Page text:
New Century Resources head of corporate affairs and social responsibility Shane Goodwin recalls the surprise of a phone call in the weeks leading up to the 2019 Australian Mining Prospect Awards.
Surprising, because the company’s Century zinc operation in Queensland was named as a nominee for the Epiroc Hard Rock Mine of the Year honour.
The company had previously nominated the historic mine for the Bulk 2020 Community Interaction Award (which they ended up bringing home at the awards night).
But the operation was also viewed as a potential winner of the hard rock prize too.
“It was a bit surprising, actually,” Goodwin tells Australian Mining. “We obviously nominated for the (Bulk 2020) Community Interaction Award. And then we were contacted a few weeks prior to the event, hearing the judging panel had reviewed our work and nominated us for the Hard Rock Mine Award as well. That was a big surprise.”
The New Century mine has broken the norm of traditional hard rock mines by taking out the award. Its operation runs contrary to previous winners as it is based on a model of mine rehabilitation.
New Century possesses 77 million tonnes of zinc tailings that have been deposited over an 18-year mine life by previous owners.
“Historically, the way that would’ve been handled was for the mine’s owner to be responsible for putting a capping layer on top of that tailings dam, rehabilitating it and leaving it in place,” Goodwin says.
“Instead, our model sees us picking up those tailings over a period of 6.5 years through a process called hydro-mining.”
New Century reprocesses those tailings into zinc concentrates with a quality that has been historically produced out of the Century zinc mine.
The company exports that zinc concentrate via the old method of using a 340 kilometre pipeline and shipping it out of the Port of Karumba.
Any remaining waste product goes back to the open pit where it originally came from. It effectively takes the tailings dam out of the environment, “a great environmental solution” that also eliminates the need to cap the tailings dam.
“You reduce your environmental obligation significantly, just by the process of hydro-mining and producing the product,” Goodwin says.
Indeed, the New Century mine has proven to deliver successful economic rehabilitation through waste value generation.
This answers to the prevailing concern in the mining sector, whereby the rehabilitation of large mine sites has not been done well across the board globally, according to Goodwin.
“Mining companies have been looking for solutions for this,” he says.
Historically, traditional miners have come to the end of a mine life, looked at their assets and regarded them as an economic burden, according to Goodwin.
New Century simply shifts this mindset and proposes a way to turn rehabilitation into a profit-making enterprise that is appealing to undertake, instead of a burden for mining companies.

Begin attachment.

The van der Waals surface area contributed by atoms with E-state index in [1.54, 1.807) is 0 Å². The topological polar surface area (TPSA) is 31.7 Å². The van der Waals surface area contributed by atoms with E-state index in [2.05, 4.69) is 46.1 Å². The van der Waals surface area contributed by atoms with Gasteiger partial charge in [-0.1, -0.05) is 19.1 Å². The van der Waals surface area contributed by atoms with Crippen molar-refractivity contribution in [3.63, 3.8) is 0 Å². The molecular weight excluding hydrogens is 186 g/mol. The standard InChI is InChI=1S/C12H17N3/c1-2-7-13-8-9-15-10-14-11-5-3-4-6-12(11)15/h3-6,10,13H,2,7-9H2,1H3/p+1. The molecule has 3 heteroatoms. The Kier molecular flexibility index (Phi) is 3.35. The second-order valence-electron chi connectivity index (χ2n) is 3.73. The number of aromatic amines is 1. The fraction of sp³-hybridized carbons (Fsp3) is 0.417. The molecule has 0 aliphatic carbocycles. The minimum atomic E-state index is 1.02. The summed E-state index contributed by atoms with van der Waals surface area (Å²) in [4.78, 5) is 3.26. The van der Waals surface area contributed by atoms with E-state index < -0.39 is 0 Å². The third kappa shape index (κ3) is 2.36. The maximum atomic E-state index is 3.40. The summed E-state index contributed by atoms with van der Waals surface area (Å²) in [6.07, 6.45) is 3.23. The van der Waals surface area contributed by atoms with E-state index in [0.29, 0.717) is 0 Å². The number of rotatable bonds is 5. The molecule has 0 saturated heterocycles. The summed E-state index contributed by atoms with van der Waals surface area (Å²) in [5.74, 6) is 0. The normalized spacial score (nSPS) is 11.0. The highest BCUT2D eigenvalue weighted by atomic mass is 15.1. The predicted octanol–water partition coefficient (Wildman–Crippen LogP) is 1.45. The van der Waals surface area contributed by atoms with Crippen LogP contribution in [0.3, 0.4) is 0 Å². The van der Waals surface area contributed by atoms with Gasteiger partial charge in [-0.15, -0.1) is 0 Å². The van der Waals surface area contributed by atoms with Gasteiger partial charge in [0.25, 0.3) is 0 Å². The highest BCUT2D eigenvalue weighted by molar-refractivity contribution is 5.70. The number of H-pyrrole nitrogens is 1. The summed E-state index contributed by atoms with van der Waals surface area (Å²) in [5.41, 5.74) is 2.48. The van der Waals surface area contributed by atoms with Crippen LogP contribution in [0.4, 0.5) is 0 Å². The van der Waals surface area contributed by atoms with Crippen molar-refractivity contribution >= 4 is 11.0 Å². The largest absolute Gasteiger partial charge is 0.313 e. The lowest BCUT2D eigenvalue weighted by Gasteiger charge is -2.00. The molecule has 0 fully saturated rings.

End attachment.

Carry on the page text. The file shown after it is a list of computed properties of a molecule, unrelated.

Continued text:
“The industry and government have looked at our approach of economic rehabilitation as a unique and positive step in solving what has been a problem for the industry generally, which is the fulsome rehabilitation of end of life mine assets,” Goodwin says.
“Queensland is very supportive of this model for economic rehabilitation, and it was one of the key factors in securing our royalty deferral arrangement with the state government (in August this year).”
Economic rehabilitation, which is New Century’s entire model, makes mandatory rehabilitation attractive to businesses.
The 2019 Australian Mining Prospect Awards judging panel has recognised this as the next phase of mining, “and we’re pleased with that recognition too,” Goodwin says.
New Century has turned the Century mine around in 18 months, having done all the work upfront, understanding the goal and setting out a plan to achieve that, he adds.
The key success to its Century mine was recruiting people who were similarly minded, with a view to achieving those goals in a timely manner as much as possible, while keeping the costs down.
“We’re successful in recruiting the right people who were also engaged in that process and believed in what we’re doing,” Goodwin says.
“They believe in the economic rehabilitation process. They like the idea of taking what is a mine waste product and deriving value from it for further rehabilitation.
“It’s something that our team, including contractor, is really on board with, and that’s really helped us achieve what we’ve achieved today.”
New Century is, however, looking at mining into hard rock for zinc products through its expansion of the East Fault Block and South Block operations.
This would extend Century’s mine life while providing extra rehabilitation opportunities, according to Goodwin.
New Century expects to release the results of its feasibility study in the first quarter of 2020, which Goodwin says has shown a positive indication for the expansion.